The program implied discussions about the mentioned issues and personal experience stories told by a journalist Kārlis Lesiņš from Woodpecker Pictures who shared the story of his trips to several countries of Global South, including Rwanda and the Democratic Republic of Congo (DRC). 

The training gathered 12 participants who highlighted that events like this provided for regional media are very rare. They shared that this and similar events help to open mind, encourage journalists to look at local activities from a global perspective and at global issues from a local perspective, and to cooperate with each other. Several journalists pointed out that this training confirmed that it is crucial to bring topicalities of a European project to the level of local community.  
Concluding ideas that reflect the issues and reflections covered in the training can be summarized as follows:
Regional journalism has a significant educative purpose, especially in local regional communities where the majority of population do not belong to formal educational system anymore. Thus, local and regional printed media are crucial means of informing and awareness rising for a local community. And this purpose is closely connected to the issue of responsibility.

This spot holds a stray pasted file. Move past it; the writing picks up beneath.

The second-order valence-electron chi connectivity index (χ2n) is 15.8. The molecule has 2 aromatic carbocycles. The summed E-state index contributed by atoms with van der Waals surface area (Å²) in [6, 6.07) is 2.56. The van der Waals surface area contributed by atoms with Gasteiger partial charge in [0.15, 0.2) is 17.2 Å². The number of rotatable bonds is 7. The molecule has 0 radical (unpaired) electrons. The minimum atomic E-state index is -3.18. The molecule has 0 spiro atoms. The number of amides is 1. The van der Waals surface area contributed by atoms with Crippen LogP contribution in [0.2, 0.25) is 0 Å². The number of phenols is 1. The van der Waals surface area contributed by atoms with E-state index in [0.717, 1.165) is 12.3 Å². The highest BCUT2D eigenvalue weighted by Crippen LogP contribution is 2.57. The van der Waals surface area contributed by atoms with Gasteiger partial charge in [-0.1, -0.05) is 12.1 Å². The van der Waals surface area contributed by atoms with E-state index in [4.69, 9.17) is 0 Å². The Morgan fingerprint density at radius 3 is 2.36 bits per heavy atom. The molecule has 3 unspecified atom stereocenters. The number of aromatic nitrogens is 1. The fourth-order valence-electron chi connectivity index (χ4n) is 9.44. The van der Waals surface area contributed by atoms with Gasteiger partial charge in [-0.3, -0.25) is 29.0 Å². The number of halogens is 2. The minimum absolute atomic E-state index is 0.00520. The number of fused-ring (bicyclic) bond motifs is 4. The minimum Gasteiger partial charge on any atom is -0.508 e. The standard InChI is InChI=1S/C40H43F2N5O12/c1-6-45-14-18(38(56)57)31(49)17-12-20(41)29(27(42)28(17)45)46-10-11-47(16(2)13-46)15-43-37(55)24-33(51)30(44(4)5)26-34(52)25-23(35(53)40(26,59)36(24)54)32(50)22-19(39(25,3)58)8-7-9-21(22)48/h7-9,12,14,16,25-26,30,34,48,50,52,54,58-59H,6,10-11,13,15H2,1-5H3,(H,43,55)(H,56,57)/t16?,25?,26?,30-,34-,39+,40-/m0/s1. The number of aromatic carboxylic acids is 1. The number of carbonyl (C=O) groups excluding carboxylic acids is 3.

A journalist is like a woodpecker that hammers persistently until she or he gets to the essence. It is not a routine activity, as a journalist should sustain his or her researcher’s spirit by moving around, observing, gathering information, meeting people and creating stories about fresh issues. Yet, in this activity a balance between expectations from employers and media consumers, available information and resources, and journalist’s own interest and passion should be ensured. A journalist most likely cannot change all the global problems, but what she or he can do is to create stories that can serve the aim to raise awareness and inspire to build hopeful future.